UEFA’s latest brainchild to make international football slightly more exciting is called the UEFA Nations League. It essentially replaces meaningless friendlies in the UEFA region with slightly (ever so slightly) more meaningful ones, pitting teams of similar quality against each other in a pseudo-(mini)-league format with promotion, relegation, and even possible qualification for Euro 2020.
I can’t really be bothered to understand it beyond that, so here’s a brief explained from UEFA in video format.
What is important is that the League doesn’t add any more matches than we have currently, though it also doesn’t reorganize the FIFA calendar, so the club season will still be disrupted repeatedly with international breaks in September, October, November, and March.
The Nations League will be played during the first three breaks, with those six matches then used to rank teams within their respective “playing groups”. Bottom placed teams are relegated, first placed teams are promoted or, if already in the top league, go into a playoff to determine the ultimate winner later in 2019, by which time the “real” (but shortened) qualification for Euro 2020 will have begun.
None of this changes the fact that international games add to the congestion of the club season, are a literal pain in the Arsenal when players pick up injuries, and still don’t produce high quality football since the players don’t really get to play and train together for any significant amount of time. All-star games are fun, but only once a year, not twice a month.
But I digress.
Some people like the Nations League and it adds a modicum of intrigue to what otherwise would be devoid of almost any meaning.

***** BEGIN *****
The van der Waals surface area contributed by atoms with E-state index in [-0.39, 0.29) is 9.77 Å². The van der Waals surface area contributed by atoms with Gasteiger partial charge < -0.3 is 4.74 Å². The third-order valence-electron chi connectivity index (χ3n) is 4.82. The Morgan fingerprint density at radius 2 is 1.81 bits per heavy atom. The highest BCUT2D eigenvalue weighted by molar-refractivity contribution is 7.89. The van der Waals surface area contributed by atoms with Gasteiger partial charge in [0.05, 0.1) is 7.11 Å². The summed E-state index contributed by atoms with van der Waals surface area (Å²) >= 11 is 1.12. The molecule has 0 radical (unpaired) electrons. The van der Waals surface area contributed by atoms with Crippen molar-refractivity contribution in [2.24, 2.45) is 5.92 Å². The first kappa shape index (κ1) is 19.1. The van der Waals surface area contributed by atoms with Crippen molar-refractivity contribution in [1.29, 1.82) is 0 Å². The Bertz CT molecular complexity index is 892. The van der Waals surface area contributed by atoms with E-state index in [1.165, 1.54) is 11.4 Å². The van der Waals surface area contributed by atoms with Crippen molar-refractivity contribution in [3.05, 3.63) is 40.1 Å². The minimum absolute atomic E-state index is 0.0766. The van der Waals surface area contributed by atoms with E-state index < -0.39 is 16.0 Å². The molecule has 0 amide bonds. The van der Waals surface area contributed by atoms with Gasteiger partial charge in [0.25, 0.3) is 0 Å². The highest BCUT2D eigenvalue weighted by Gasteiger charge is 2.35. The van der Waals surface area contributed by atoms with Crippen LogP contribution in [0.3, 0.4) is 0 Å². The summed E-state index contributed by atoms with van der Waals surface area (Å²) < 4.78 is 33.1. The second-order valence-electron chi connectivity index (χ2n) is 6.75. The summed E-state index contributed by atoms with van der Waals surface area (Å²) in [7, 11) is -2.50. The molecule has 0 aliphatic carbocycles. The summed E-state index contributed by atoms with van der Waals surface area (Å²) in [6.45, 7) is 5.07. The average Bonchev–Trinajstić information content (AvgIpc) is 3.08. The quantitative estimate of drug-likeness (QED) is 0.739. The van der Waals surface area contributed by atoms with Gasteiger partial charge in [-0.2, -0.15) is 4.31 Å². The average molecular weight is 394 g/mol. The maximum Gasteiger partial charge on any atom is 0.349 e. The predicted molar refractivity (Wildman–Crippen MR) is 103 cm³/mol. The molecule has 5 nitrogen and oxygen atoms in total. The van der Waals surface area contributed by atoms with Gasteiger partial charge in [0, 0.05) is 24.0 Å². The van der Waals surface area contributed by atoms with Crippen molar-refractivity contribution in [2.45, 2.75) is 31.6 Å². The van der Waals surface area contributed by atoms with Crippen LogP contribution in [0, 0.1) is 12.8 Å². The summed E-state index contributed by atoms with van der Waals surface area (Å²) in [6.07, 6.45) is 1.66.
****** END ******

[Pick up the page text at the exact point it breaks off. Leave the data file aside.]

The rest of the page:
The draw was conducted today at UEFA headquarters. England were one of 12 teams in League A; they will play their international games in the first three breaks of next season against: Croatia and Spain. But that’s only two teams, you say! And you’re right. England (and all other teams in three-team groups) will only play on four of the six total matchdays (each break has two matchdays). It’s unclear if teams will schedule normal friendlies on the other dates or just leave them open.
The full draw:
Group 1 is loaded with Germany and France and the Netherlands; Belgium get a nice draw in Group 2 with Switzerland and Iceland; Italy go into Group 3 with Portugal and Poland is what is probably the weakest trio; and lastly England and Spain together in Group 4 with Croatia.
Nice draw there to put both Slovakia and Czech Republic together, as well as Ireland and Wales.
Hungary are the top ranked team in League C at the moment; that’s all you need to about the quality of games coming up here.
Minnows versus minnows, if that’s your thing.
In case you don’t know all the flags by heart, here is a text version:
Group 1: Germany, France, Netherlands
Group 2: Belgium, Switzerland, Iceland
Group 3: Portugal, Italy, Poland
Group 4: Spain, England, Croatia
Group 1: Slovakia, Ukraine, Czech Republic
Group 2: Russia, Sweden, Turkey
Group 3: Austria, Bosnia & Herzegovina, Northern Ireland
Group 4: Wales, Ireland, Denmark
Group 1: Scotland, Albania, Israel
Group 2: Hungary, Greece, Finland, Estonia
Group 3: Slovenia, Norway, Bulgaria, Cyprus
Group 4: Romania, Serbia, Montenegro, Lithuania
Group 1: Georgia, Latvia, Kazakhstan, Andorra
Group 2: Belarus, Luxembourg, Moldova, San Marino
Group 3: Azerbaijan, Faroe Islands, Malta, Kosovo
Group 4: Macedonia, Armenia, Liechtenstein, Gibraltar